Much has been written recently about learning loss and the COVID-19 crisis. With the country locked down and schools shut, some children are bound to have learned less over this period than others.
It has been noted that learning loss is likely to particularly affect the life chances of young people with high-stakes examinations next year, such as those entering Year 11 in the autumn.
All other things being equal, those who are motivated, driven to succeed and ambitious are likely to have continued to work hard in their studies even while their school was closed. On the other hand, those pupils who are less motivated and have no clear post-school targets or plans, may well have taken their foot off the pedal.
But how much does being driven and ambitious during Year 11 really matter for GCSE outcomes, even in normal times?
Quite a lot, it turns out.
New research of mine (along with my colleagues Nikki Shure and Gill Wyness), published today, looks at a nationally representative cohort of Year 11s who took their GCSEs in 2016, and considers their ‘drive’ (e.g. how they responded to questions such as ‘I want top grades in most or all of my courses’ and ‘I want to be the best, whatever I do’) and their ambition (measured by whether they want to go to university and, if so, which one they want to attend). They answered these questions in November/December of Year 11 – around six months before taking their GCSEs.
From this, we can compare GCSE outcomes for Year 11 pupils who score highest on these measures (e.g. who say they want to be the best at what they do and plan to apply to an Oxbridge university) to their school peers who lack any such motivation. Importantly, we can also account for a wide array of background differences between such teenagers, such as their levels of prior achievement, socio-economic background and the school that they attend.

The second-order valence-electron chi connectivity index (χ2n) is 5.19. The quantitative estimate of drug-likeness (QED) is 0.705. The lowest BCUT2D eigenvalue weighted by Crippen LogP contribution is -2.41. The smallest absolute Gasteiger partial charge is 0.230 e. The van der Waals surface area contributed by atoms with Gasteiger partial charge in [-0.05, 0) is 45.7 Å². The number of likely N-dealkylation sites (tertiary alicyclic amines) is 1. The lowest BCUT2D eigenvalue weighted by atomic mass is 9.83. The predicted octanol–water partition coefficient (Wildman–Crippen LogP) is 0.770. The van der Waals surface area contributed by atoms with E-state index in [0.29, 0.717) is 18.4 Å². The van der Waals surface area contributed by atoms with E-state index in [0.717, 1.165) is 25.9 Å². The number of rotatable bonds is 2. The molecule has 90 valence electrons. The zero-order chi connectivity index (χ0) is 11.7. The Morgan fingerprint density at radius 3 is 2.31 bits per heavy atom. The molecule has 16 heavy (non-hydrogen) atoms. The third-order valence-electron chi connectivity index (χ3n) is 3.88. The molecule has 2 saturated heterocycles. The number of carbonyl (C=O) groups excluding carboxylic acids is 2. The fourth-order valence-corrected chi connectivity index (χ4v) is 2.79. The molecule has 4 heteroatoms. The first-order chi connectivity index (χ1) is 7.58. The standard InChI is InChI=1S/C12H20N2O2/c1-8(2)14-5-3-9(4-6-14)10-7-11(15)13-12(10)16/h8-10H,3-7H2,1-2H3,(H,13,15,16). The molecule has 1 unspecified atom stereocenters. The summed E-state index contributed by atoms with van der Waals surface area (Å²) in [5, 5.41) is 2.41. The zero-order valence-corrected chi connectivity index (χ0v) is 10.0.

The results show that drive and ambition really do matter during Year 11. Ambitious and driven young people achieve – on average – around half a grade higher per subject in their GCSEs than comparable Year 11s, with the same level of prior achievement, who are not determined to succeed.
What does this finding imply?
First, even during ‘normal’ times, motivation and determination in Year 11 matters a lot. Clearly, there is only so much that schools, teachers and parents can do. At the end of the day, the buck stops with young people themselves (though it’s also true that hard work and motivation don’t always lead to success).
Second, in the current climate, this provides one clear reason why educational inequalities in GCSE grades may widen next year. During this last term – with schools not open to most children – the onus has been placed upon young people to continue putting in the hours on their school work. The driven and the ambitious pupils will have done this. Those lacking motivation and direction will not have.
It would therefore be no surprise at all if the gap in GCSE outcomes between such teenagers increases dramatically next academic year.
Want to stay up-to-date with the latest research from FFT Education Datalab? Sign up to Datalab’s mailing list to get notifications about new blogposts, or to receive the team’s half-termly newsletter.